The city of Louisville may have never seen clean, sparkling water had it not been for the work of Charles Hermany, perhaps the most influential chief engineer ever hired by Louisville Water Company. He was born on October 9, 1830, in Lehigh County, Pennsylvania. With a knack for mathematics and an interest in civil engineering, Hermany, standing to the left in the photo, set off for Minerva Seminary in Easton, Pennsylvania; but when his struggling family needed help back on the farm, he headed home, continuing his studies on his own. At age twenty-three, Hermany moved to Cleveland, Ohio. He received an engineering job with the city and was hired by Theodore Scowden.
Scowden came to Louisville in 1857 to help design and build the waterworks, and Hermany tagged along as his personal assistant. Once construction was completed, Scowden resigned from his post, and Hermany was promoted to Chief Engineer in 1861. He personally initiated Louisville Water’s “quest for pure water” in 1866, proposing a filter system that used a combination of a subsiding reservoir and filter beds.
The company recognized the need for large-scale filtration, but funding wasn’t available to finance Hermany’s proposal. Capital was eventually raised to build a subsiding reservoir and gatehouse at Crescent Hill, which were completed in 1879. The design of the gatehouse is said to have been inspired by a building which Hermany had seen along the Rhine River on a trip to Germany. He also built the company’s second pumping station and had a hand in designing the Leavitt-Hermany steam-pumping engine inside, which can still be seen at the Smithsonian Institution today.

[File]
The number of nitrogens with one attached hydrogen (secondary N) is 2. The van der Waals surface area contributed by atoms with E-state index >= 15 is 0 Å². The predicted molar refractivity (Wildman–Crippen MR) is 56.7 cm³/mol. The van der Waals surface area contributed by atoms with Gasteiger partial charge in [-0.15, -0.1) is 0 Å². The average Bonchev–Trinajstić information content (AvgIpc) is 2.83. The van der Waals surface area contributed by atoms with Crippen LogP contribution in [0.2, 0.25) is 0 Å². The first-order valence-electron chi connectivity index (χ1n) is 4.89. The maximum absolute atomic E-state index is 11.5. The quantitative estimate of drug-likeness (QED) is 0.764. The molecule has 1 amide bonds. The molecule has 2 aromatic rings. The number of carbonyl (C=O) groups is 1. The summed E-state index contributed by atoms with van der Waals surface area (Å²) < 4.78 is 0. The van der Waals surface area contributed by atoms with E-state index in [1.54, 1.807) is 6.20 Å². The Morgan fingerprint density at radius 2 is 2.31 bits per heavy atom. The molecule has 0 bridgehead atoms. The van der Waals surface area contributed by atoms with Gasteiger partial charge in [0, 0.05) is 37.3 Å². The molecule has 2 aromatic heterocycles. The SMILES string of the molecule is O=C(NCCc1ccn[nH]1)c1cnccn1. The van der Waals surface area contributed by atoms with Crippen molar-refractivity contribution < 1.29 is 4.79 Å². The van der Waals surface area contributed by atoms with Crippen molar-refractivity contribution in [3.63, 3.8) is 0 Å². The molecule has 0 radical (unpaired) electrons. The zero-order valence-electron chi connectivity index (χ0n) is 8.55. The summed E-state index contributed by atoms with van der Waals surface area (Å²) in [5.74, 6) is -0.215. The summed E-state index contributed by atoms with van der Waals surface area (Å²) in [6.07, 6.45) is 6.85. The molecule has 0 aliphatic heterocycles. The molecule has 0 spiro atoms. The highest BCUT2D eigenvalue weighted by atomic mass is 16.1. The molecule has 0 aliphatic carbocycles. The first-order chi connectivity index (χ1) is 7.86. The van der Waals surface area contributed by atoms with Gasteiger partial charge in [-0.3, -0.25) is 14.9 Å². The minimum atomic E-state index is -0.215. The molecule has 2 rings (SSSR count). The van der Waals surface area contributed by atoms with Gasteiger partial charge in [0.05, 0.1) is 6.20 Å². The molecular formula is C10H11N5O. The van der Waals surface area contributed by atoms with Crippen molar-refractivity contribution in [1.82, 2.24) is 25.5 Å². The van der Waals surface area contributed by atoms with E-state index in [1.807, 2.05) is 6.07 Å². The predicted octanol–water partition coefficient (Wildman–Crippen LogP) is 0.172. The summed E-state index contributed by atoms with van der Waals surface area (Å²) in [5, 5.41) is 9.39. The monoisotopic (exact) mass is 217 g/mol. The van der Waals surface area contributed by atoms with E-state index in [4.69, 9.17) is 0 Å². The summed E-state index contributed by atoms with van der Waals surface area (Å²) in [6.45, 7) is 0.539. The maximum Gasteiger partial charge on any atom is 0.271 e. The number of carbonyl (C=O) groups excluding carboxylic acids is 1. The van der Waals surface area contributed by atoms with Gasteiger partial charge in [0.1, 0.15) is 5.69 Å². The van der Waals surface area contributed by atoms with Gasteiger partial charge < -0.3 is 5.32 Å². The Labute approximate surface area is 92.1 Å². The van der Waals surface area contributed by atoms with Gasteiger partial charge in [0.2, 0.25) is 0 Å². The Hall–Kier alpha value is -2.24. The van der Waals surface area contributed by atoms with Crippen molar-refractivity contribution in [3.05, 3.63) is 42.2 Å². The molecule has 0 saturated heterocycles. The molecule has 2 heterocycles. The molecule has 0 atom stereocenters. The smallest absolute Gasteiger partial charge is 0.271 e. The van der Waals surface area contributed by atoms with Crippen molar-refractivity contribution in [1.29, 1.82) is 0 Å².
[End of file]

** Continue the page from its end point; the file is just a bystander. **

In 1880, President Charles Long formally backed Hermany’s efforts and pledged $4,000 towards filtration research. Hermany began his own experiments four years later, testing the “slow” sand filters which he had seen on his European tour. These filters proved to be so slow and to clog so quickly that they could not meet the city’s increasing water use. The pursuit then began towards creating a “rapid” sand filter. These experiments by Hermany were followed by the arrival of George Warren Fuller, who was contracted to research this filter technology.
After his departure, Hermany used Fuller’s findings as a spring board to develop and design a filtration plant for Louisville Water that had a clear water basin and filter house. Once construction started, Hermany was quickly closing in on the fulfillment of his life’s work here in Louisville. The Crescent Hill Filtration Plant was completed and began testing in January 1908, featuring a unique filtration system which removed all sediment and 99% of bacteria from the water. Its construction cost $1,889,000. Ironically, Hermany failed to see his hard work come to fruition; he caught a cold at a friend’s funeral, contracted pneumonia, and died on the very day that the first test of the plant was to be made.
Hermany was employed at Louisville Water for over forty-seven years, but his many other achievements were outside of the Louisville waterworks; he helped design utilities in Frankfort, Bowling Green, and Evansville. He founded the Louisville Engineers and Architects Club and was president for five consecutive terms. Hermany was also set to become president of the American Society of Civil Engineers before he passed, a high honor considering his self-taught schooling.